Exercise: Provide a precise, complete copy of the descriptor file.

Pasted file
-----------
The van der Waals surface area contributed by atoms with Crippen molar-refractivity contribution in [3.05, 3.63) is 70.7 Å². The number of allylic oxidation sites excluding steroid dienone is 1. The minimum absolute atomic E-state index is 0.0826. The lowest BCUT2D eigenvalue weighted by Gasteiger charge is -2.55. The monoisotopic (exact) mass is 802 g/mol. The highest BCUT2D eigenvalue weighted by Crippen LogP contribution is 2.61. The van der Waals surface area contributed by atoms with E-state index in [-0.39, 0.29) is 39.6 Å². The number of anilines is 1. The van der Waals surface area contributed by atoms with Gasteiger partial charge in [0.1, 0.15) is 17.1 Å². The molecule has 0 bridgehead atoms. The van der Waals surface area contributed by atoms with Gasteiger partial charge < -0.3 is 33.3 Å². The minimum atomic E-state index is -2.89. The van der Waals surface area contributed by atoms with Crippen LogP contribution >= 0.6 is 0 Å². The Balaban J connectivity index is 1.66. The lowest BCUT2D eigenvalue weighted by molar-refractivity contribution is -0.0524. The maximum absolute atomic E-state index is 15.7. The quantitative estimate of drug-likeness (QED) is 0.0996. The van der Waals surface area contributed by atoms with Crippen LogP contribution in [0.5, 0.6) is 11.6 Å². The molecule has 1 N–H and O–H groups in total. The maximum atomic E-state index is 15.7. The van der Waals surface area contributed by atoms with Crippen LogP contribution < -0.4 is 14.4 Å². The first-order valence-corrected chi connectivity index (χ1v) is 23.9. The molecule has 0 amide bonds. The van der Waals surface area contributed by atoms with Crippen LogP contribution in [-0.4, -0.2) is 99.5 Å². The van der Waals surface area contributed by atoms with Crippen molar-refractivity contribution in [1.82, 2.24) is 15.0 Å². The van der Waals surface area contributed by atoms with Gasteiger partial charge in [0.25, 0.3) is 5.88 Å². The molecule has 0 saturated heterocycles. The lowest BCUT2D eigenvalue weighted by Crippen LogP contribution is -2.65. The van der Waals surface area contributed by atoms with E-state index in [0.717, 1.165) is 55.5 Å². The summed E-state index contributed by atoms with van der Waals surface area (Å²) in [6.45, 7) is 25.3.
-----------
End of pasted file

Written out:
The van der Waals surface area contributed by atoms with Crippen molar-refractivity contribution in [3.05, 3.63) is 70.7 Å². The number of allylic oxidation sites excluding steroid dienone is 1. The minimum absolute atomic E-state index is 0.0826. The lowest BCUT2D eigenvalue weighted by Gasteiger charge is -2.55. The monoisotopic (exact) mass is 802 g/mol. The highest BCUT2D eigenvalue weighted by Crippen LogP contribution is 2.61. The van der Waals surface area contributed by atoms with E-state index in [-0.39, 0.29) is 39.6 Å². The number of anilines is 1. The van der Waals surface area contributed by atoms with Gasteiger partial charge in [0.1, 0.15) is 17.1 Å². The molecule has 0 bridgehead atoms. The van der Waals surface area contributed by atoms with Gasteiger partial charge < -0.3 is 33.3 Å². The minimum atomic E-state index is -2.89. The van der Waals surface area contributed by atoms with Crippen LogP contribution >= 0.6 is 0 Å². The Balaban J connectivity index is 1.66. The lowest BCUT2D eigenvalue weighted by molar-refractivity contribution is -0.0524. The maximum absolute atomic E-state index is 15.7. The quantitative estimate of drug-likeness (QED) is 0.0996. The van der Waals surface area contributed by atoms with Crippen LogP contribution in [0.5, 0.6) is 11.6 Å². The molecule has 1 N–H and O–H groups in total. The maximum atomic E-state index is 15.7. The van der Waals surface area contributed by atoms with Crippen LogP contribution < -0.4 is 14.4 Å². The first-order valence-corrected chi connectivity index (χ1v) is 23.9. The molecule has 0 amide bonds. The van der Waals surface area contributed by atoms with Crippen LogP contribution in [-0.4, -0.2) is 99.5 Å². The van der Waals surface area contributed by atoms with Crippen molar-refractivity contribution in [1.82, 2.24) is 15.0 Å². The van der Waals surface area contributed by atoms with Gasteiger partial charge in [0.25, 0.3) is 5.88 Å². The molecule has 0 saturated heterocycles. The lowest BCUT2D eigenvalue weighted by Crippen LogP contribution is -2.65. The van der Waals surface area contributed by atoms with E-state index in [0.717, 1.165) is 55.5 Å². The summed E-state index contributed by atoms with van der Waals surface area (Å²) in [6.45, 7) is 25.3.